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Blue-Chip Black

Race, Class, and Status in the New Black Middle Class

Karyn Lacy (Author)


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As Karyn R. Lacy's innovative work in the suburbs of Washington, DC, reveals, there is a continuum of middle-classness among blacks, ranging from lower-middle class to middle-middle class to upper-middle class. Focusing on the latter two, Lacy explores an increasingly important social and demographic group: middle-class blacks who live in middle-class suburbs where poor blacks are not present. These "blue-chip black" suburbanites earn well over fifty thousand dollars annually and work in predominantly white professional environments. Lacy examines the complicated sense of identity that individuals in these groups craft to manage their interactions with lower-class blacks, middle-class whites, and other middle-class blacks as they seek to reap the benefits of their middle-class status.
List of Illustrations

1. Defining the Post-Integration Black Middle Classes
2. Social Organization in Washington’s Suburbia
3. Public Identities: Managing Race in Public Spaces
4. Status-Based Identities: Protecting and Reproducing Middle-Class Status
5. Race- and Class-Based Identities: Strategic Assimilation in Middle-Class Suburbia
6. Suburban Identities: Building Alliances with Neighbors

Appendix: A Recipe for Studying the Black Middle Class
Karyn Lacy is Assistant Professor of Sociology and the Center for Afro-American and African Studies at the University of Michigan, a Ford Fellow, and was a Visiting Scholar at the Russell Sage Foundation.
“An important contribution to research on the black middle-class. . . . Rigorous analysis of black middle-class suburban identity.”—Journal Of Sociology
“Extremely well done and deserves a great deal of attention in the discipline.”—Contemporary Sociology
“Offers a tremendously important contribution to scholarship on contemporary Black life and social class issues in America.”—Journal Of Marriage & Family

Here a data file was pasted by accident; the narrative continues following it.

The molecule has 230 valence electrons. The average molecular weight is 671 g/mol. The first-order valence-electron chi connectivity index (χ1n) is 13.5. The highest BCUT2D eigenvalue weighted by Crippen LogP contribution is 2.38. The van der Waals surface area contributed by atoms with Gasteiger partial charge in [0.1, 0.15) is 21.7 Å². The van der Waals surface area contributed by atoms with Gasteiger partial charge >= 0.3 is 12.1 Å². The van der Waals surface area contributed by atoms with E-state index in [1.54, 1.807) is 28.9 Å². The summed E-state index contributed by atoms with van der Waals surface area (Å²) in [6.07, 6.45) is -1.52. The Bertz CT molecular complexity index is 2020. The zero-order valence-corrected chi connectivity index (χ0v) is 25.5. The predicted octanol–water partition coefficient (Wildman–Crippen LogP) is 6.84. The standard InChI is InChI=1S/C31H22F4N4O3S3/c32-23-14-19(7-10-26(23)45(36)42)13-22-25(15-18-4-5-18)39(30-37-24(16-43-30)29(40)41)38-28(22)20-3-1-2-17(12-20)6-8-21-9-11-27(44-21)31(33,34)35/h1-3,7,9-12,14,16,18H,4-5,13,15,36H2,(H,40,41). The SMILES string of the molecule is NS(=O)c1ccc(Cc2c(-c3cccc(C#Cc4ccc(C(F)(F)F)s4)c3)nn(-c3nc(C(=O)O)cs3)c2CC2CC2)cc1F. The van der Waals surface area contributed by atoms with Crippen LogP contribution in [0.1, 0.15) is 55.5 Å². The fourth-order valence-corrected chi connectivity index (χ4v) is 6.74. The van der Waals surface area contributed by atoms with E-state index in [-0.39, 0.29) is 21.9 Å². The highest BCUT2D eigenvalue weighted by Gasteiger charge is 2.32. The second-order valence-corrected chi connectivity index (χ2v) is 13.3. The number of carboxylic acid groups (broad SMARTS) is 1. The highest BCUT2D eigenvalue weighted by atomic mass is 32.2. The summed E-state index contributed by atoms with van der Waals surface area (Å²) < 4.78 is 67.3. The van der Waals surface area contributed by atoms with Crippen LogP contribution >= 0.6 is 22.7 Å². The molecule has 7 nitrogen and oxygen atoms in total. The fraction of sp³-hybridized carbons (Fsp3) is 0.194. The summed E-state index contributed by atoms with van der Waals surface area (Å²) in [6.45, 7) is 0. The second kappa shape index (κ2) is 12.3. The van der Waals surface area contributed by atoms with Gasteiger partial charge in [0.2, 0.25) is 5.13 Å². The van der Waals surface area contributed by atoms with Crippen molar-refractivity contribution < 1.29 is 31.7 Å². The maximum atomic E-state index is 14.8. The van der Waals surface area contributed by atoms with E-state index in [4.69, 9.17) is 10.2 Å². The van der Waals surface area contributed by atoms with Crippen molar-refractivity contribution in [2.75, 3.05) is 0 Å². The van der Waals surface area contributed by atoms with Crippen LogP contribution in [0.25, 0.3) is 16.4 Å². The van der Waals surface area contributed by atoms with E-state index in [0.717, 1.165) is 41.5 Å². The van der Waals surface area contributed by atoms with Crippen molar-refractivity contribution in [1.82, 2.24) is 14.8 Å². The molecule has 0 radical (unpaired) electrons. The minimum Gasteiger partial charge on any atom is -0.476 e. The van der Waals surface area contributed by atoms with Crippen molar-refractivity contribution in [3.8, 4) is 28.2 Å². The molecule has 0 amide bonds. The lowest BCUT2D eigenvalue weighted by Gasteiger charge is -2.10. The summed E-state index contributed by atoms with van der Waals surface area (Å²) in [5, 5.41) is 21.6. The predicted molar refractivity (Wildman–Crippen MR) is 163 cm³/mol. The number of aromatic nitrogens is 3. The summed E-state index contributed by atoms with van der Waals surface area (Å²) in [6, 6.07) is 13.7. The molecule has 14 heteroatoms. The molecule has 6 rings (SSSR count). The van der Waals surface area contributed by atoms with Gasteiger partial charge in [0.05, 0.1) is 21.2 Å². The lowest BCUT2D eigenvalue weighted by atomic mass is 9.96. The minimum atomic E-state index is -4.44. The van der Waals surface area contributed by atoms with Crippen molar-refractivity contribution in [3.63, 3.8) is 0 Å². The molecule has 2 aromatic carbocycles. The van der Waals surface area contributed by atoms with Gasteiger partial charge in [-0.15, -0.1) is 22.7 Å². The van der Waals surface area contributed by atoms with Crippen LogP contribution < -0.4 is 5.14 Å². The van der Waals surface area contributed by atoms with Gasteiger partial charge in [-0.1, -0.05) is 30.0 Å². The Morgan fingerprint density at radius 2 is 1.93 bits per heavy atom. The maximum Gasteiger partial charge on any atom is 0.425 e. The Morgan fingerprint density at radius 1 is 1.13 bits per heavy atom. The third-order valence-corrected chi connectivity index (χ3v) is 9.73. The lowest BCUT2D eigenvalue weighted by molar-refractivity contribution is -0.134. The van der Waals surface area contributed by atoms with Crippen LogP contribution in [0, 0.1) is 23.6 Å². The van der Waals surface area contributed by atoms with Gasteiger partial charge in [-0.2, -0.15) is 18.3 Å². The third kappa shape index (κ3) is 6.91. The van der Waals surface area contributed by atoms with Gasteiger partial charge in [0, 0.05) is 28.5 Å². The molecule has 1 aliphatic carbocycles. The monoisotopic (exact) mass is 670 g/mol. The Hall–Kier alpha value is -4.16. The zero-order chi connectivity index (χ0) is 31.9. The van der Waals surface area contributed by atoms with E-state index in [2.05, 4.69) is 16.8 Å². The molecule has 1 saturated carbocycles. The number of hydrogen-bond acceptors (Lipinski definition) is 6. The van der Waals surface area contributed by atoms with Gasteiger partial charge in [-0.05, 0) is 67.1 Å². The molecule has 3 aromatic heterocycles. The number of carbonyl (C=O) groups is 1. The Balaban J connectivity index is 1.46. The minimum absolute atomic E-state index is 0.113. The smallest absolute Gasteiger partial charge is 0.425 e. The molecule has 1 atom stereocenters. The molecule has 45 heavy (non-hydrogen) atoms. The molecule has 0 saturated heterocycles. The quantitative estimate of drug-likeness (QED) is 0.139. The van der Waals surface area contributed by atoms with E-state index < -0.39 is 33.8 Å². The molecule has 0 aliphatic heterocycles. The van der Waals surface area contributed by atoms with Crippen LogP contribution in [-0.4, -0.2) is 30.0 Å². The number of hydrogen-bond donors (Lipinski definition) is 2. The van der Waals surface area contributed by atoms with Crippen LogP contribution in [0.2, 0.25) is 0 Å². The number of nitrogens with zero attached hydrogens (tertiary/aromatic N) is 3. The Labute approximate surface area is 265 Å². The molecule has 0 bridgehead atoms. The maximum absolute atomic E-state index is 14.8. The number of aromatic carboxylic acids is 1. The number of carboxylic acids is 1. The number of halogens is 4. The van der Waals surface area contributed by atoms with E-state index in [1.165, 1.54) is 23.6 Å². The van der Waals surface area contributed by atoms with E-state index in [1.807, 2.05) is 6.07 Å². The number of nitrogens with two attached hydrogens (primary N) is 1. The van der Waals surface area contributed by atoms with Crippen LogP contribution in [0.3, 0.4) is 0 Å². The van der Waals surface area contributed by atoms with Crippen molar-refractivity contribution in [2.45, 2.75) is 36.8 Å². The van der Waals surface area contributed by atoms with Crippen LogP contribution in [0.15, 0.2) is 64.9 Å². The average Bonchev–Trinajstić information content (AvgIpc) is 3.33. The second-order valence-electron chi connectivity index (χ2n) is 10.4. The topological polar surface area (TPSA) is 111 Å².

“An informative reference.”—Diverse: Issues Higher Ed
“A nuanced portrait of black middle-class suburban life and identity. . . . An important contribution.”—Society
"Blue-Chip Black expertly captures the diversity among African Americans, and particularly among African Americans in the middle class. Lacy's exploration of how black families negotiate the murky and sometimes combustible terrains of race, class, and place illuminates the hard work that goes into forming and claiming a particular identity."—Mary Pattillo-McCoy, author of Black Picket Fences: Privilege and Peril in a Black Middle Class Neighborhood

"Blue-Chip Black is an important and original book. It represents a terrific contribution to our understanding of the black middle class, and of its relationship to the white middle class and to blacks of other classes. Lacy offers analytical tools needed to capture the impact of neighborhoods and broader contexts on basic social processes, such as boundary work. Blue-Chip Black should become a "must read" for all students of inequality, culture, and race."—Michèle Lamont, author of The Dignity of Working Men: Morality and the Boundaries of Race, Class, and Immigration

"Blue-Chip Black is an ambitious ethnographic intervention into the class analysis of the black population. By focusing on blacks in suburbs, and taking the time to get to know the residents of four different kinds of middle class communities, Karyn Lacy skillfully illuminates the surprising variation in the way her subjects view themselves, one another, and the whites with whom they interact. This is the most systematic examination to date of the everyday life of suburban middle class blacks."—Mitchell Duneier, Department of Sociology, Princeton University

"Lacy has given critical race scholars a theoretically groundbreaking comparative analysis of black middle class life in suburban communities. This multi-sited ethnography innovates and renovates analyses of racial and ethnic belonging among middle class blacks. Lacy provides a rigorous comparative analysis of how demographics and post-civil rights racism activate the cultural logics and strategies employed by members of the black middle class to negotiate their racial identities and ethnic boundaries, and assert class-based identities as they move between segregated and racially stratified social worlds. This book should be required reading for courses on social inequality, contemporary US society, racial and ethnic studies and Black studies."—France Winddance Twine, Visiting Professor of Sociology at The London School of Economics & Political Science, and Professor of Sociology at University of California at Santa Barbara

Co-Winner of the Oliver Cromwell Cox Award, Racial and Ethnic Minorities Section of the American Sociological Association

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